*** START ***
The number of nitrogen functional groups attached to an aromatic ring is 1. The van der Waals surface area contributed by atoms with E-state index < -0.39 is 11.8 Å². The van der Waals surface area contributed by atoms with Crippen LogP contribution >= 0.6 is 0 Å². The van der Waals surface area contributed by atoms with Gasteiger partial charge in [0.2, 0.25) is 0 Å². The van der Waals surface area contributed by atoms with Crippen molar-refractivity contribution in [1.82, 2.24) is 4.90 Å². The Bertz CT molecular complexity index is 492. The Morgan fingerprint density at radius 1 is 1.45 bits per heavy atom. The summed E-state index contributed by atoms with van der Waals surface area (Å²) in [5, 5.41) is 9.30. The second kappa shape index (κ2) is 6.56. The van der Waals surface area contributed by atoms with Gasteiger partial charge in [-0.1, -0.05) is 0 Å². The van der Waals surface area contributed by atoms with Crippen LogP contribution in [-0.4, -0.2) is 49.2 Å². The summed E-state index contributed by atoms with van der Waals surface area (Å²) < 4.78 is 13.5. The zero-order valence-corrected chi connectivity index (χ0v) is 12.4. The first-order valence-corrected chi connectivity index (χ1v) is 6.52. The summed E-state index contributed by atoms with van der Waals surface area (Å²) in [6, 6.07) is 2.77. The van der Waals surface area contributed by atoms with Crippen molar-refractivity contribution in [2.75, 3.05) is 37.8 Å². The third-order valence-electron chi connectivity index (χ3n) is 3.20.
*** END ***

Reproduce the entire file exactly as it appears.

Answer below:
The number of nitrogen functional groups attached to an aromatic ring is 1. The van der Waals surface area contributed by atoms with E-state index < -0.39 is 11.8 Å². The van der Waals surface area contributed by atoms with Crippen LogP contribution >= 0.6 is 0 Å². The van der Waals surface area contributed by atoms with Gasteiger partial charge in [0.2, 0.25) is 0 Å². The van der Waals surface area contributed by atoms with Crippen molar-refractivity contribution in [1.82, 2.24) is 4.90 Å². The Bertz CT molecular complexity index is 492. The Morgan fingerprint density at radius 1 is 1.45 bits per heavy atom. The summed E-state index contributed by atoms with van der Waals surface area (Å²) in [5, 5.41) is 9.30. The second kappa shape index (κ2) is 6.56. The van der Waals surface area contributed by atoms with Gasteiger partial charge in [-0.1, -0.05) is 0 Å². The van der Waals surface area contributed by atoms with Crippen LogP contribution in [-0.4, -0.2) is 49.2 Å². The summed E-state index contributed by atoms with van der Waals surface area (Å²) < 4.78 is 13.5. The zero-order valence-corrected chi connectivity index (χ0v) is 12.4. The first-order valence-corrected chi connectivity index (χ1v) is 6.52. The summed E-state index contributed by atoms with van der Waals surface area (Å²) in [6, 6.07) is 2.77. The van der Waals surface area contributed by atoms with Crippen molar-refractivity contribution in [2.75, 3.05) is 37.8 Å². The third-order valence-electron chi connectivity index (χ3n) is 3.20.